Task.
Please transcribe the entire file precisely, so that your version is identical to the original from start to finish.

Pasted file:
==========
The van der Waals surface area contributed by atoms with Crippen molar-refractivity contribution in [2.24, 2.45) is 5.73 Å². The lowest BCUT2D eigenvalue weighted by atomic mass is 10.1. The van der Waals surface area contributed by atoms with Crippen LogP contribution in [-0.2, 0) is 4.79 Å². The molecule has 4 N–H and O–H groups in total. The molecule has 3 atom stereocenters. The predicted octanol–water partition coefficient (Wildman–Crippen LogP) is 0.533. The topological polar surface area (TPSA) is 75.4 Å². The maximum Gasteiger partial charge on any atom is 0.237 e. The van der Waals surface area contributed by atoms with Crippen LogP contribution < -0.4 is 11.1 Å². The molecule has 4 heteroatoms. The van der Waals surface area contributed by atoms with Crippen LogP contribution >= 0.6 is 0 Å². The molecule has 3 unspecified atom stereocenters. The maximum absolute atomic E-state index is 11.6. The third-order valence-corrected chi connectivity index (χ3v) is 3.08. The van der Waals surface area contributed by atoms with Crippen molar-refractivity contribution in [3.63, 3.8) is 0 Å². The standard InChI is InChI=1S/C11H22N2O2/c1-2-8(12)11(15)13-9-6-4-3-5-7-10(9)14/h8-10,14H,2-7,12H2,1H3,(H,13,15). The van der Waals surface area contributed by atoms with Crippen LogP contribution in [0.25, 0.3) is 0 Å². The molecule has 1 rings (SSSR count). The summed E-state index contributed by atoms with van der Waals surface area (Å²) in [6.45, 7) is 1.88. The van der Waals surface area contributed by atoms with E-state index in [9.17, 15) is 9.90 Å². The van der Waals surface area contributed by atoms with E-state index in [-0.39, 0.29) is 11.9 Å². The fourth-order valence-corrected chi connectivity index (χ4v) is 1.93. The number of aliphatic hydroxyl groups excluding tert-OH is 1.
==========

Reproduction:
The van der Waals surface area contributed by atoms with Crippen molar-refractivity contribution in [2.24, 2.45) is 5.73 Å². The lowest BCUT2D eigenvalue weighted by atomic mass is 10.1. The van der Waals surface area contributed by atoms with Crippen LogP contribution in [-0.2, 0) is 4.79 Å². The molecule has 4 N–H and O–H groups in total. The molecule has 3 atom stereocenters. The predicted octanol–water partition coefficient (Wildman–Crippen LogP) is 0.533. The topological polar surface area (TPSA) is 75.4 Å². The maximum Gasteiger partial charge on any atom is 0.237 e. The van der Waals surface area contributed by atoms with Crippen LogP contribution < -0.4 is 11.1 Å². The molecule has 4 heteroatoms. The van der Waals surface area contributed by atoms with Crippen LogP contribution >= 0.6 is 0 Å². The molecule has 3 unspecified atom stereocenters. The maximum absolute atomic E-state index is 11.6. The third-order valence-corrected chi connectivity index (χ3v) is 3.08. The van der Waals surface area contributed by atoms with Crippen molar-refractivity contribution in [3.63, 3.8) is 0 Å². The standard InChI is InChI=1S/C11H22N2O2/c1-2-8(12)11(15)13-9-6-4-3-5-7-10(9)14/h8-10,14H,2-7,12H2,1H3,(H,13,15). The van der Waals surface area contributed by atoms with Crippen LogP contribution in [0.25, 0.3) is 0 Å². The molecule has 1 rings (SSSR count). The summed E-state index contributed by atoms with van der Waals surface area (Å²) in [6.45, 7) is 1.88. The van der Waals surface area contributed by atoms with E-state index in [9.17, 15) is 9.90 Å². The van der Waals surface area contributed by atoms with E-state index in [-0.39, 0.29) is 11.9 Å². The fourth-order valence-corrected chi connectivity index (χ4v) is 1.93. The number of aliphatic hydroxyl groups excluding tert-OH is 1.